The Bonn Challenge remains ongoing, waiting for another review after 2030. Who will remember what was promised, and who will be given the awards for achievements reached? What quantitative goals exactly have been promised, and what happens if they slip to 2050 or 2070?  

Bernal, B., Murray, L.T., and Pearson, T.R.H. (2018). Global carbon dioxide removal rates from forest landscape restoration activities. Carbon Balance and Management 13, 22. doi: 10.1186/s13021-018-0110-8.

Bonnesoeur, V., Locatelli, B., Guariguata, M.R., Ochoa-Tocachi, B.F., Vanacker, V. et al. (2019). Impacts of forests and forestation on hydrological services in the Andes: A systematic review. Forest Ecology and Management 433, 569-584. doi: 10.1016/j.foreco.2018.11.033.

Falk, Donald A. (2017). Restoration ecology, resilience, and the axes of change. Annals of the Missouri Botanical Garden 102, 201-216, 216. doi: 10.3417/2017006.

Moreno-Mateos, D., et al. (2020). The long-term restoration of ecosystem complexity. Nature Ecology & Evolution 4, 676-685. doi: 10.1038/s41559-020-1154-1.

Silveira, F.A.O., Arruda, A.J., Bond, W., Durigan, G., Fidelis, A., et al. (2020). Myth-busting tropical grassy biome restoration. Restoration Ecology 28, 1067-1073. doi: 10.1111/rec.13202.

Stanturf, J.A. and Mansourian, S. (2020). Forest landscape restoration: state of play.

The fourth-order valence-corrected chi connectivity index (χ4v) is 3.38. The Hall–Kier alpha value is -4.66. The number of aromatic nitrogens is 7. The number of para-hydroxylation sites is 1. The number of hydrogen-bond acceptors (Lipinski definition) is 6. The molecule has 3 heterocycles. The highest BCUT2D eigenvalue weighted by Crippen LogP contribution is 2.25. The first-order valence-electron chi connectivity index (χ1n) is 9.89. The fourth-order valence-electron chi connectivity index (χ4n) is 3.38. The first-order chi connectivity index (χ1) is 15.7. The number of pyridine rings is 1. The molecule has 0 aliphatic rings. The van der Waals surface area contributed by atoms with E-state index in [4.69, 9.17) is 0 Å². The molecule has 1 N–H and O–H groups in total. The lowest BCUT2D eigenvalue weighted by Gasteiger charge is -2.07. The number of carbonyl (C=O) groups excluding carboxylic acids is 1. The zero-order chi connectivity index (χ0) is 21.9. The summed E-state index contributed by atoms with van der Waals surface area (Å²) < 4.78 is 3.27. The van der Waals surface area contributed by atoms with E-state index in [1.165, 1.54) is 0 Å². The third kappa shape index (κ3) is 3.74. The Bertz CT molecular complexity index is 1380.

Royal Society Open Science 7, 201218. doi: 10.1098/rsos.201218.

Temperton, V.M., Buchmann, N., Buisson, E., Durigan, G. and Kazmierczak, L. (2019). Step back from the forest and step up to the Bonn Challenge: how a broad ecological perspective can promote successful landscape restoration. Restoration Ecology 27, 705-719. doi: 10.1111/rec.12989.

Vetter, S. (2020). With Power Comes Responsibility – A rangelands perspective on forest landscape restoration. Frontiers in Sustainable Food Systems 4, 549483. doi: 10.3389/fsufs.2020.549483.

3 thoughts on “On the Bonn Challenge: Tree Restoration and the Climate Emergency

  1. Peter Day

    Nice comment about recovery after larger fires differing to that from small ones. It’s not just heat or intensity, but size as well.

  2. Nigel Gardner

    I teach IB Environmental Systems and Societies, have an original background in Agro-forestry, work in Asia, but am British and live in the South of France right in the middle of the Gariggue. So I get to see a lot of intentional restoration and un-intentional restoration.

    Yes the aspect of “which biodiversity” is often over looked and many of my students enter my course believing that planing trees is the answer to everything. From the perspective of the Gariggue, the loss of traditional grazing and cutting with rural depopulation is leading to secondary succession in many areas to mixed evergreen and deciduous oak. Much much lower biodiversity….because we have “gone back to nature”.

    The element that man has played in creating habitat space for diversity is so often overlooked.

    As always a great article that my students always enjoy picking to pieces and challenging their assumptions..

  3. Rachel Holt

    The Bonn Challenge is good – but we don’t have time to wait for these trees to sequester carbon.

    Step 1 is to prevent harvest of primary / old growth forest – which releases huge amounts of carbon from soil and standing biomass. This has an immediate effect on preventing increased GHG release.
    Step 2 is to restore degraded forest lands, which over time will contribute to lower GHG levels.

    Time matters. The focus needs to be also on keeping standing forests standing.